Speaking to the Irish Times, Stephen McCormack, senior director and head of financial planning at WTW, agrees. “It can be far more beneficial for employers to provide one-to-one advice sessions with an external adviser to allow employees to discuss their personal situation, confidentially, to get to the core of their financial distress,” he says [15].

“This will enable them to identify the issues, put a plan in place, specific to their needs and objectives, and monitor the progress on an ongoing basis.”

TIAA’s financial wellness survey from 2022 found that employees who have participated in an employer financial wellness programme are twice as likely to have a high financial-wellness rating than those who are not offered the resources or do not participate [16].

54% or participants of such programmes were confident they would retire when they want, compared to 32% of nonparticipants. While 50% of participants were confident they will not run out of money, compared to 29% of nonparticipants [17].

The benefits for employees, then, are stark. But employers, too, gain massively from ensuring their staff are financially literate.

Employer benefits

According to a 2018 Financial Health Network Survey, almost three-quarters of workers with high financial stress said it distracts them at work [18].

56% of employees who suffer distraction at work due to financial stress say they spend three or more work hours a week dealing with or thinking about issues related to their personal finances [19].

A TIAA Institute and the Global Financial Literacy Excellence Center (GFLEC) report from 2023 found similar results, saying that employees spend an average of eight hours a week dealing with financial issues, with four of those hours occurring at work [20].

This level of stress and distraction costs employers money.

A 2023 study in the Journal of Financial Literacy and Wellbeing found that a well-designed financial education programme can remove at least one hour per week of worry and financial distress for each employee who participates in that programme [21]. Assuming a minimum wage of $15 per hour, at a company with 30 minimum-wage employees, a good programme can recover at least $22,500 of value per year [22].

“Organisations have every reason to want their employees to be financially aware. A well designed employee financial wellness programme can help employers reduce a key barrier to productivity and motivation in the workplace,” says McCormack [23].

Not only does keeping employees financially literate eliminate a key distraction and increase staff productivity, but it aids massively with retention.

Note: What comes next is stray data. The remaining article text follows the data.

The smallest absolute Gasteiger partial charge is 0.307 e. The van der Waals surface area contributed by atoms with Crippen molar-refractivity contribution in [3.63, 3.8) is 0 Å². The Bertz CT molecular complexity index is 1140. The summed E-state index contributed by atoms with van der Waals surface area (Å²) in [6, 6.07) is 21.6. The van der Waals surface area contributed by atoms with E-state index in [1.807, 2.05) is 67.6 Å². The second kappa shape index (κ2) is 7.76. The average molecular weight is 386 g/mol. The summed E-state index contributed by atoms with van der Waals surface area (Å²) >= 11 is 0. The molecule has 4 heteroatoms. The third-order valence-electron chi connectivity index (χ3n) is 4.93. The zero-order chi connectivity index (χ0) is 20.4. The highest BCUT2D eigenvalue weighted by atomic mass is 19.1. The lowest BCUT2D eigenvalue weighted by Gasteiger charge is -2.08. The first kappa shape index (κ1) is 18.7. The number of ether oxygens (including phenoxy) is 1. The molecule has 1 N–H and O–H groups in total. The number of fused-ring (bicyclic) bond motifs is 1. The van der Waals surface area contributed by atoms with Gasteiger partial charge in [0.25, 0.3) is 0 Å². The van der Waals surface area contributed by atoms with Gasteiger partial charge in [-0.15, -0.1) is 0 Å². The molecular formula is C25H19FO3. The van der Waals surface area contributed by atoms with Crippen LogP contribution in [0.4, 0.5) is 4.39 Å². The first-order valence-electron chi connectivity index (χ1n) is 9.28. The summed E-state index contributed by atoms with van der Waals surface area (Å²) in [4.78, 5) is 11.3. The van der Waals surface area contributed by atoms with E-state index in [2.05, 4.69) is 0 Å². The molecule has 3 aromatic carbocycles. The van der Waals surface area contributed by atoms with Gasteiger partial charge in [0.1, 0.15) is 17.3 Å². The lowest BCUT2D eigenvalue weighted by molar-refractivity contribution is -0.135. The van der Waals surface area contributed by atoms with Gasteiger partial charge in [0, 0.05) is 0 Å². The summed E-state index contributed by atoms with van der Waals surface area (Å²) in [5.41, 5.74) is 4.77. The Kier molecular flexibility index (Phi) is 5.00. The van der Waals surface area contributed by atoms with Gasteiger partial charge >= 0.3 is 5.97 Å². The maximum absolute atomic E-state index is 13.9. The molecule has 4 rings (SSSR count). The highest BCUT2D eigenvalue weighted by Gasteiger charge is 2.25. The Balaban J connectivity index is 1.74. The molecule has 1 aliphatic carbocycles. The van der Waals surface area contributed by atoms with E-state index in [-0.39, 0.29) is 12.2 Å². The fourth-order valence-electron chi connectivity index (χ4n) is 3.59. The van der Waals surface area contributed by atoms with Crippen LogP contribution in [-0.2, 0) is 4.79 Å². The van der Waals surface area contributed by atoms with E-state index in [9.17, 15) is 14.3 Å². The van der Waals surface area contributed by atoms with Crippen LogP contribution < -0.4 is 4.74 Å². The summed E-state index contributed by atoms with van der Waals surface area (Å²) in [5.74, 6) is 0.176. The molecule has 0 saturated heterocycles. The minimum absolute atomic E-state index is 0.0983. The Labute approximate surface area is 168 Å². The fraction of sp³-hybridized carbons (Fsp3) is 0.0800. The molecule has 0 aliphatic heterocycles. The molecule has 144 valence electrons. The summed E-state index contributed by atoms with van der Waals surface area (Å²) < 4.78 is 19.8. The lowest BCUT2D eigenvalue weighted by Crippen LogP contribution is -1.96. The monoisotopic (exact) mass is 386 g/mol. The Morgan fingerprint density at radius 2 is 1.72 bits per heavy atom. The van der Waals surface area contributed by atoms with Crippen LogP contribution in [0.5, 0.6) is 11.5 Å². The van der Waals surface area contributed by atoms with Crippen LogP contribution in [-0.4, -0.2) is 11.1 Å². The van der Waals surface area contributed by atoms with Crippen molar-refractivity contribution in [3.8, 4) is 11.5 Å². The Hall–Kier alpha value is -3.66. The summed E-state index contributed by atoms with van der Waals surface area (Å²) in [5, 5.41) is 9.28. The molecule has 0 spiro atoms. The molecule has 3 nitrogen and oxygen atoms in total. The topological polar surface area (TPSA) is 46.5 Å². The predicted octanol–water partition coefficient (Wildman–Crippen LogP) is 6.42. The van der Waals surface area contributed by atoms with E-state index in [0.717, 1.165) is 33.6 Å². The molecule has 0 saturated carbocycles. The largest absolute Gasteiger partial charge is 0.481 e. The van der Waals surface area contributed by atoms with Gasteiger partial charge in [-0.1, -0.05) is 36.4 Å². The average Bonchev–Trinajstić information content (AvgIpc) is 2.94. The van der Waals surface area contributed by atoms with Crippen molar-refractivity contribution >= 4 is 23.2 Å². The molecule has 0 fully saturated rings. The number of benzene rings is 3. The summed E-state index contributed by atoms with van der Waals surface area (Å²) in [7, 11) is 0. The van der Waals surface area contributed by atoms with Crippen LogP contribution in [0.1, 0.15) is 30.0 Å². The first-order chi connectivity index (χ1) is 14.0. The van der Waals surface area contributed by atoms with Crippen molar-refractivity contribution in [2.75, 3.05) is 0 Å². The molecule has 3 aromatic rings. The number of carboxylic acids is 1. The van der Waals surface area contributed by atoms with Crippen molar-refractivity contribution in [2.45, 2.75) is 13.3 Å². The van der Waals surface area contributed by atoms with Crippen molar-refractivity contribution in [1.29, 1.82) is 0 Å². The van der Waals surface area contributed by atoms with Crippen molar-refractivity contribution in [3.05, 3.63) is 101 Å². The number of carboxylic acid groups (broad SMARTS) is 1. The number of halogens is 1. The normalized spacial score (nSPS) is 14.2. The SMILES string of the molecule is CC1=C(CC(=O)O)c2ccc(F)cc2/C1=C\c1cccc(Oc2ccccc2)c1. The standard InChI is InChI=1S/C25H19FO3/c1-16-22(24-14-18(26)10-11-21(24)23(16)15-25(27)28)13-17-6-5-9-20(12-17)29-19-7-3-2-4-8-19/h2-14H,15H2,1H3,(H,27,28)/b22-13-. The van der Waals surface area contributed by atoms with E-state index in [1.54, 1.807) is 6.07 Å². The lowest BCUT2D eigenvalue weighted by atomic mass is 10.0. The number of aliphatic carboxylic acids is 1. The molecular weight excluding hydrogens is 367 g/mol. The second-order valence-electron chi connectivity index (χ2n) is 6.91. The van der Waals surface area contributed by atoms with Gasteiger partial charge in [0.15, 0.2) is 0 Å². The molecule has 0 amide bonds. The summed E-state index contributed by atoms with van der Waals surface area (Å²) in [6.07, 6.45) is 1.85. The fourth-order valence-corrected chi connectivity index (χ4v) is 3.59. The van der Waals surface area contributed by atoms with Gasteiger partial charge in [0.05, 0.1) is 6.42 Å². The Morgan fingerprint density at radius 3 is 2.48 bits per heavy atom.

Only 54% of employees who are financially stressed feel there is a promising future for them at their employer, compared to 69% of employees who are not stressed about their finances. Financially stressed employees are also twice as likely to be looking for a new job as their unstressed colleagues (36% versus 18%). And 73% of financially stressed employees say they would be attracted to another employer that cares more about their financial well-being [24].

The aforementioned Financial Health Network Survey from 2018 found that 60% of people said they’d be more likely to stay at a job if their employer offered financial-wellness benefits [25]. Such initiatives shouldn’t be viewed as “charity” from an employer standpoint, says Annamaria Lusardi, a senior fellow at the Stanford Institute for Economic Policy Research (SIEPR) and founder and academic director of GFLEC. Instead, they should view it as a way to “retain and attract workers and make them more financially healthy and productive” [26].

Employers are often reluctant to engage in such initiatives because they’re viewing these programmes purely through the lens of taking cash out the tin. But the return on investment is clear. On average, employee benefits cost employers between 30–40% of the average worker’s base salary [27]. It’s worth investing the time and money to make sure that cost is contributing to your business.

Moving forward

Money is an awkward subject. The adopted wisdom is that it’s best not to talk about it. We inherit certain financial skills from our parents and just have to hope that we’re lucky enough that that will prove sufficient. But it’s not. Employers have an obligation to ensure their staff are financially literate. That means teaching them about key areas in which they can make improvements, such as budget and savings planning, financial goals, property advice, retirement projections, investment education and debt management – and tailoring that advice according to each individual’s circumstances. Not only is it the right thing to do, but it offers benefits to the employer in terms of staff productivity and garnering company loyalty.

The stigma around money is shifting. It’s time for employers to play their part in helping the pendulum swing.